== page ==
As we grow older, our bodies require different things. The one change we might notice most is that our metabolisms slow down. If you don’t pay attention to this fun new feature of your body, you may experience weight gain as you age. Unfortunately, weight gain in seniors may lead to more frequent trips to the doctor’s office, and you’ll have new senior health concerns and everyday annoyances overall.
To avoid that, we’ve collected four useful tips on healthy eating for seniors:
1. Read the Nutrition Label
Whole foods are the healthiest, hands down. But if you’re looking for some pasta to go with your salad or some cottage cheese to mix with your orange slices, take a look at the ingredients on the label. If there’s a choice between a box of pasta with ten ingredients, and a box of pasta with four ingredients, go with the four-ingredient box. You’ll also want to compare amounts of added sugars, sodium, and fats. Some fats, of course, are good for you in small doses, and you don’t want to cut all fats out of your diet. But knowing that you can get the same sense of satisfaction out of a less calorie-dense kind of cookie will give you a sense of scale when grocery shopping.
2. Aim for Mindfulness
Sometimes, when you feel hungry, it may be simply out of habit or because you’re dehydrated. If you’re always used to eating a snack at 10:00 a.m., but you’re still full from a huge breakfast, that’s a sign that you should try drinking a little water instead. Give it 20 minutes or so—that’s usually how long it takes your brain to catch up to your stomach—and then see if you’re still peckish.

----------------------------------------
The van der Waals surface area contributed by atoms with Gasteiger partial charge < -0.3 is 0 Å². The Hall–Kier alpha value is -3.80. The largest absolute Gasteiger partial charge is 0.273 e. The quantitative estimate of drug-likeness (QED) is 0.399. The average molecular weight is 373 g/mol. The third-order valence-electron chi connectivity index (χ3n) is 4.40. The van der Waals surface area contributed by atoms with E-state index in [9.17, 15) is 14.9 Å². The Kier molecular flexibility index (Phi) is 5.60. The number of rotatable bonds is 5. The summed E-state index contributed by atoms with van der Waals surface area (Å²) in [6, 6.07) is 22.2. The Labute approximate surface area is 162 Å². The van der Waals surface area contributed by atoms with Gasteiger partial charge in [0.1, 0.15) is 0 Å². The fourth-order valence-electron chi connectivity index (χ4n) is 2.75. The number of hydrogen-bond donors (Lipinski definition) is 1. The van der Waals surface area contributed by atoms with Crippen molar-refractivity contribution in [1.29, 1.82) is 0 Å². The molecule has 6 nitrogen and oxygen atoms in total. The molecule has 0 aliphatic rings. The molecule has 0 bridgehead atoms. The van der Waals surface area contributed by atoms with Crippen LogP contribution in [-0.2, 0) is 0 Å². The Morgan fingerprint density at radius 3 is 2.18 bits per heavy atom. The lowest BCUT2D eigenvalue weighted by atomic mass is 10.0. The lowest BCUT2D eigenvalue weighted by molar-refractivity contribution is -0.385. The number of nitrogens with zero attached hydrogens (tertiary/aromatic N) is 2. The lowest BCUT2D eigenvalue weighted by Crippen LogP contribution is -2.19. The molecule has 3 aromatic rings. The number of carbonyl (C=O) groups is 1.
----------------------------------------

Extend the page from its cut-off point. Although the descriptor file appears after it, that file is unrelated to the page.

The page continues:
Keep in mind that some symptoms of dehydration, including headache, fatigue, and difficulty concentrating, often look like symptoms of hunger too. If you’re trying to cut back on calories, try sipping on some water, tea, or coffee before getting a healthy snack.
3. Use a Plate
Have you ever found yourself grazing in front of an open fridge only to realize you’ve just eaten a meal’s worth of calories—for a snack? This kind of mindless nibbling can quickly contribute to eating unhealthy amounts of food. To prevent this, make sure to use a plate when you eat any meal or snack and sit down to enjoy it. This not only makes us eat a little slower, but it also presents the food in a way that your brain really appreciates. This is a mindfulness practice and helps your brain catch up to your stomach, as with dehydration.
4. Nuts About Nutrients
As we age, we need more nutrients, minerals, vitamins, and sources of fiber to keep us full and healthy. Make sure you enjoy a rainbow of fruits and vegetables every day. Don’t skimp on the lean proteins, including eggs, beans, and seafood, whole grains, and low-fat dairy. It’s important that you get a lot of vitamin D for good senior health—your bones will thank you.
At the Mission at Agua Fria, we service three chef-prepared meals every day that are bursting with healthy nutrients and flavor. Reach out to us if you’d like to know more.